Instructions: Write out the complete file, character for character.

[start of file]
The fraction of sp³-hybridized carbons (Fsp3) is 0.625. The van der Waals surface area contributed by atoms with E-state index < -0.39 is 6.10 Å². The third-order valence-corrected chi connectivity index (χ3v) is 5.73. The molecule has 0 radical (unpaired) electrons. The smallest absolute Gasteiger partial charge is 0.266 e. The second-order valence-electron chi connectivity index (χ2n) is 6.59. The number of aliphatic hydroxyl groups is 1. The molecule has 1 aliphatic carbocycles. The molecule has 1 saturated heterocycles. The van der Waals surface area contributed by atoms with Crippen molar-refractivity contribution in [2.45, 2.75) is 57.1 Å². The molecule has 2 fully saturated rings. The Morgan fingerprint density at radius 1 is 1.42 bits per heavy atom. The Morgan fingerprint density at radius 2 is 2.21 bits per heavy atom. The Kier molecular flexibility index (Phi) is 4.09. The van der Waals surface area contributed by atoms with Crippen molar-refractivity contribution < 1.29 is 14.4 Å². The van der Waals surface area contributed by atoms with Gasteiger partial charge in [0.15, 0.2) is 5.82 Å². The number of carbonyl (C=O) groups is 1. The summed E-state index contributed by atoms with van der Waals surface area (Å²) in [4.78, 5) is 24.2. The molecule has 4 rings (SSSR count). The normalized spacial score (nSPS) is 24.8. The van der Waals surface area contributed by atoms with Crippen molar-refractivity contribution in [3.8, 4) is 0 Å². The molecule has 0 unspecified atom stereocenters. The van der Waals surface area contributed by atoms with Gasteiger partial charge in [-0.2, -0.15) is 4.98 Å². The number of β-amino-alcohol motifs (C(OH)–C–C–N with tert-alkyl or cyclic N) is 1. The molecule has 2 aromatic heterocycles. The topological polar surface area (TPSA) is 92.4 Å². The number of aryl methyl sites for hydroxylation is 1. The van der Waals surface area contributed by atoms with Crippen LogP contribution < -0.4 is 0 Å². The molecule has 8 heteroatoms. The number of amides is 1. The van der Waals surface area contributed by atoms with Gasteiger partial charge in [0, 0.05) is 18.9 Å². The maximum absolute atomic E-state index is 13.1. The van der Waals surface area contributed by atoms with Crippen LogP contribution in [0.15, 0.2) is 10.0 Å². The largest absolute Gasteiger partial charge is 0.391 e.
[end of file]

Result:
The fraction of sp³-hybridized carbons (Fsp3) is 0.625. The van der Waals surface area contributed by atoms with E-state index < -0.39 is 6.10 Å². The third-order valence-corrected chi connectivity index (χ3v) is 5.73. The molecule has 0 radical (unpaired) electrons. The smallest absolute Gasteiger partial charge is 0.266 e. The second-order valence-electron chi connectivity index (χ2n) is 6.59. The number of aliphatic hydroxyl groups is 1. The molecule has 1 aliphatic carbocycles. The molecule has 1 saturated heterocycles. The van der Waals surface area contributed by atoms with Crippen molar-refractivity contribution in [2.45, 2.75) is 57.1 Å². The molecule has 2 fully saturated rings. The Morgan fingerprint density at radius 1 is 1.42 bits per heavy atom. The Morgan fingerprint density at radius 2 is 2.21 bits per heavy atom. The Kier molecular flexibility index (Phi) is 4.09. The van der Waals surface area contributed by atoms with Crippen molar-refractivity contribution < 1.29 is 14.4 Å². The van der Waals surface area contributed by atoms with Gasteiger partial charge in [0.15, 0.2) is 5.82 Å². The number of carbonyl (C=O) groups is 1. The summed E-state index contributed by atoms with van der Waals surface area (Å²) in [4.78, 5) is 24.2. The molecule has 4 rings (SSSR count). The normalized spacial score (nSPS) is 24.8. The van der Waals surface area contributed by atoms with Crippen molar-refractivity contribution in [3.8, 4) is 0 Å². The molecule has 0 unspecified atom stereocenters. The van der Waals surface area contributed by atoms with Gasteiger partial charge in [-0.2, -0.15) is 4.98 Å². The number of β-amino-alcohol motifs (C(OH)–C–C–N with tert-alkyl or cyclic N) is 1. The molecule has 2 aromatic heterocycles. The topological polar surface area (TPSA) is 92.4 Å². The number of aryl methyl sites for hydroxylation is 1. The van der Waals surface area contributed by atoms with Crippen LogP contribution < -0.4 is 0 Å². The molecule has 8 heteroatoms. The number of amides is 1. The van der Waals surface area contributed by atoms with Gasteiger partial charge in [0, 0.05) is 18.9 Å². The maximum absolute atomic E-state index is 13.1. The van der Waals surface area contributed by atoms with Crippen LogP contribution in [0.15, 0.2) is 10.0 Å². The largest absolute Gasteiger partial charge is 0.391 e.